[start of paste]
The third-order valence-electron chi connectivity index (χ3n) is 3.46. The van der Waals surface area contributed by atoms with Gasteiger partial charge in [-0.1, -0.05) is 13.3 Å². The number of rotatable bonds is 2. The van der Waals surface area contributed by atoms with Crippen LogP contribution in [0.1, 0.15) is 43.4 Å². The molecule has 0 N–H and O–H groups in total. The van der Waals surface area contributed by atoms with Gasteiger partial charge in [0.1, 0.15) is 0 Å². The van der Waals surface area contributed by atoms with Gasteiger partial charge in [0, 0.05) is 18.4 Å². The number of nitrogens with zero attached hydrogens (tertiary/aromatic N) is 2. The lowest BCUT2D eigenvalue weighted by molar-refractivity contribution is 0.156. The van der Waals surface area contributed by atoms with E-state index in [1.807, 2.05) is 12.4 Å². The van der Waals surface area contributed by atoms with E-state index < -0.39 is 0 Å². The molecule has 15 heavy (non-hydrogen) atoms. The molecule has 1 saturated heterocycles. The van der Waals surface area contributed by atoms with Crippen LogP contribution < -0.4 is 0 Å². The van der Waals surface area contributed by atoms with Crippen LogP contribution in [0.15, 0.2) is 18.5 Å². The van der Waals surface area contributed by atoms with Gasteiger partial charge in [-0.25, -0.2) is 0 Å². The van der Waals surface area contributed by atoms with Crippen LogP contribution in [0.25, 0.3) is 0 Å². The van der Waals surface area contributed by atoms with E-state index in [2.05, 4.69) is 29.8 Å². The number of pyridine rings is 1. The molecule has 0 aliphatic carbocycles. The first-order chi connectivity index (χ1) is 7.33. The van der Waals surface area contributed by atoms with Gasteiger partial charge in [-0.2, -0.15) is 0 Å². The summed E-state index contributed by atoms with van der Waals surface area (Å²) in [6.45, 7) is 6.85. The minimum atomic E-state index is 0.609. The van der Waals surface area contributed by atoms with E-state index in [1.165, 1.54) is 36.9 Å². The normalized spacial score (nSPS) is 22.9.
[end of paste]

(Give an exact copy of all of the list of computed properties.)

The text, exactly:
The third-order valence-electron chi connectivity index (χ3n) is 3.46. The van der Waals surface area contributed by atoms with Gasteiger partial charge in [-0.1, -0.05) is 13.3 Å². The number of rotatable bonds is 2. The van der Waals surface area contributed by atoms with Crippen LogP contribution in [0.1, 0.15) is 43.4 Å². The molecule has 0 N–H and O–H groups in total. The van der Waals surface area contributed by atoms with Gasteiger partial charge in [0.1, 0.15) is 0 Å². The van der Waals surface area contributed by atoms with Gasteiger partial charge in [0, 0.05) is 18.4 Å². The number of nitrogens with zero attached hydrogens (tertiary/aromatic N) is 2. The lowest BCUT2D eigenvalue weighted by molar-refractivity contribution is 0.156. The van der Waals surface area contributed by atoms with E-state index in [1.807, 2.05) is 12.4 Å². The van der Waals surface area contributed by atoms with E-state index < -0.39 is 0 Å². The molecule has 15 heavy (non-hydrogen) atoms. The molecule has 1 saturated heterocycles. The van der Waals surface area contributed by atoms with Crippen LogP contribution < -0.4 is 0 Å². The van der Waals surface area contributed by atoms with Crippen LogP contribution in [0.15, 0.2) is 18.5 Å². The van der Waals surface area contributed by atoms with Gasteiger partial charge in [-0.25, -0.2) is 0 Å². The van der Waals surface area contributed by atoms with Crippen LogP contribution in [0.25, 0.3) is 0 Å². The van der Waals surface area contributed by atoms with E-state index in [2.05, 4.69) is 29.8 Å². The number of pyridine rings is 1. The molecule has 0 aliphatic carbocycles. The first-order chi connectivity index (χ1) is 7.33. The van der Waals surface area contributed by atoms with Gasteiger partial charge in [-0.2, -0.15) is 0 Å². The summed E-state index contributed by atoms with van der Waals surface area (Å²) in [6.45, 7) is 6.85. The minimum atomic E-state index is 0.609. The van der Waals surface area contributed by atoms with E-state index in [1.165, 1.54) is 36.9 Å². The normalized spacial score (nSPS) is 22.9.